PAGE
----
# Escaping the escape character

Exercise 7.2

Can you imagine why the designer of plain TeX decided not to make `\\` the control sequence for reverse slashes?

Is it something to do with the fact that control sequences formed by the escape character followed by a non-letter are control symbols and they expect a letter to follow?

• It's not a technical decision :-) – Joseph Wright Apr 20 '15 at 19:38
• `\answer` Reverse slashes (backslashes) are fairly uncommon in formulas or text, and `\\` is very easy to type; it was therefore felt best not to reserve `\\` for such limited use. Typists can define `\\` to be whatever they want (including `\backslash`). – egreg Apr 20 '15 at 19:45
• The TeXBook has answers to all questions at the end, you are allowed to look:-) – David Carlisle Apr 20 '15 at 20:04
• I should note that `\\` has a definition when Plain TeX starts off: `\meaning\\` prints `macro:#1pt->#1` – egreg Apr 20 '15 at 20:23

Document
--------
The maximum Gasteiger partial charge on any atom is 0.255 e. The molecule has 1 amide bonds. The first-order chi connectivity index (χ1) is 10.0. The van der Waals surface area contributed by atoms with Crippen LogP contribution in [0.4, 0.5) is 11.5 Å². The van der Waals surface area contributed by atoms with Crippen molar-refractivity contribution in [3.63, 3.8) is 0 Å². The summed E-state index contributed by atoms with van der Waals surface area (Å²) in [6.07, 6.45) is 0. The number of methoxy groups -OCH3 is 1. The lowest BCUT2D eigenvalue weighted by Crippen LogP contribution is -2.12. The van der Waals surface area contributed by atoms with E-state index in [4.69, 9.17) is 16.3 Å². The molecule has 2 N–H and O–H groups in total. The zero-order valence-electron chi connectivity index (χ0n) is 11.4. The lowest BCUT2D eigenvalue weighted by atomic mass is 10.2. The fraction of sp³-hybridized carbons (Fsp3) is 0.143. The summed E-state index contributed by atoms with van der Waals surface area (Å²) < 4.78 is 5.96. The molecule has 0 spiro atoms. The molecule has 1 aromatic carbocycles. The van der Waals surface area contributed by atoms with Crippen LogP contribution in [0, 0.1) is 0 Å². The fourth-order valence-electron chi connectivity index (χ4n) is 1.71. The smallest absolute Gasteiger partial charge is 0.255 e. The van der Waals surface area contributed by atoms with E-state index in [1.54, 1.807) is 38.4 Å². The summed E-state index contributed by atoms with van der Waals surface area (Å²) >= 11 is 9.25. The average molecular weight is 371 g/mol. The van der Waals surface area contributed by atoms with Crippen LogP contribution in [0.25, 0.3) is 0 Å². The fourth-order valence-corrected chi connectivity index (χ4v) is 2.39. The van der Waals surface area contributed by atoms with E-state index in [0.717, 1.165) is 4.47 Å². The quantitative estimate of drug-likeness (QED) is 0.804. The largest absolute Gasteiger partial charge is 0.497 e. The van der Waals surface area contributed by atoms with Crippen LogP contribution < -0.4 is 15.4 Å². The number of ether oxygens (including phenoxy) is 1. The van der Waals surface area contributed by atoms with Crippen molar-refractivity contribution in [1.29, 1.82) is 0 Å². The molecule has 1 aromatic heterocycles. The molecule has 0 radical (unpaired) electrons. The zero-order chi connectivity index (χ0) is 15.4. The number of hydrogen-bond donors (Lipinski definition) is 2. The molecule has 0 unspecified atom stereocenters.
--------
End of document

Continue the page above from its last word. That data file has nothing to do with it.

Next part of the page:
• @ShreevatsaR Yes, Knuth's very conservative and doesn't change things if not really needed. I seem to remember some place where the fact `\\` has a definition when `plain.fmt` is loaded has an unexpected consequence. – egreg Feb 9 '18 at 22:56

Knuth answers this in the TeXbook code (lines 2,300-2,305, or p 307):

``````\exercise Can you imagine why the designer of plain \TeX\ decided not
to make `|\\|' the control sequence for reverse slashes?^^{backslash}
\answer Reverse slashes (backslashes) are fairly uncommon in formulas or
text, and |\\| is very easy to type; it was therefore felt best not to
reserve |\\| for such limited use. Typists can define |\\| to be whatever
they want (including |\backslash|).
``````

or formatted:

Q: Can you imagine why the designer of plain TeX decided not to make `\\` the control sequence for reverse slashes?

A: Reverse slashes (backslashes) are fairly uncommon in formulas or text, and `\\` is very easy to type; it was therefore felt best not to reserve `\\` for such limited use. Typists can define `\\` to be whatever they want (including `\backslash`).